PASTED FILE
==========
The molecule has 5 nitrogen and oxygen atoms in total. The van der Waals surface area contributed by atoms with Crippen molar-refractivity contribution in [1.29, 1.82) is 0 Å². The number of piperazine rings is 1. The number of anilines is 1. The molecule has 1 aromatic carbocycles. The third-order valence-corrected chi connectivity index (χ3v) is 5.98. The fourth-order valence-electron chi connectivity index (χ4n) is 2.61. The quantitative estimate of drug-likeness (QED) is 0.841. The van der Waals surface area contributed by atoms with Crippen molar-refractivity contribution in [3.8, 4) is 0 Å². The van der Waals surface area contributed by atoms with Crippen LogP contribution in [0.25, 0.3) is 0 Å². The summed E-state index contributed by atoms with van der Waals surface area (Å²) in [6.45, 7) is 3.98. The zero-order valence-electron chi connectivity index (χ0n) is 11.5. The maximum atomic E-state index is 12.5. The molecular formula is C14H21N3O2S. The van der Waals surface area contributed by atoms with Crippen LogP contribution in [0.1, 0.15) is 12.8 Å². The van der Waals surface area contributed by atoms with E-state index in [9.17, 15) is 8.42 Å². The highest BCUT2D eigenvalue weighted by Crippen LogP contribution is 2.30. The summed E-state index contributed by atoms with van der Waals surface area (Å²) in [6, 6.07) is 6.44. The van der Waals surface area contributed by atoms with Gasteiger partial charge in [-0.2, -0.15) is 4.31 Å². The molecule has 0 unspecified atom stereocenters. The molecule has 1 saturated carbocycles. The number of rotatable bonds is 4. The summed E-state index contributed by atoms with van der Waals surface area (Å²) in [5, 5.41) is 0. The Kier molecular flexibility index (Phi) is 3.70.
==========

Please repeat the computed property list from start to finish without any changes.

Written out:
The molecule has 5 nitrogen and oxygen atoms in total. The van der Waals surface area contributed by atoms with Crippen molar-refractivity contribution in [1.29, 1.82) is 0 Å². The number of piperazine rings is 1. The number of anilines is 1. The molecule has 1 aromatic carbocycles. The third-order valence-corrected chi connectivity index (χ3v) is 5.98. The fourth-order valence-electron chi connectivity index (χ4n) is 2.61. The quantitative estimate of drug-likeness (QED) is 0.841. The van der Waals surface area contributed by atoms with Crippen molar-refractivity contribution in [3.8, 4) is 0 Å². The van der Waals surface area contributed by atoms with Crippen LogP contribution in [0.25, 0.3) is 0 Å². The summed E-state index contributed by atoms with van der Waals surface area (Å²) in [6.45, 7) is 3.98. The zero-order valence-electron chi connectivity index (χ0n) is 11.5. The maximum atomic E-state index is 12.5. The molecular formula is C14H21N3O2S. The van der Waals surface area contributed by atoms with Crippen LogP contribution in [0.1, 0.15) is 12.8 Å². The van der Waals surface area contributed by atoms with E-state index in [9.17, 15) is 8.42 Å². The highest BCUT2D eigenvalue weighted by Crippen LogP contribution is 2.30. The summed E-state index contributed by atoms with van der Waals surface area (Å²) in [6, 6.07) is 6.44. The van der Waals surface area contributed by atoms with Gasteiger partial charge in [-0.2, -0.15) is 4.31 Å². The molecule has 0 unspecified atom stereocenters. The molecule has 1 saturated carbocycles. The number of rotatable bonds is 4. The summed E-state index contributed by atoms with van der Waals surface area (Å²) in [5, 5.41) is 0. The Kier molecular flexibility index (Phi) is 3.70.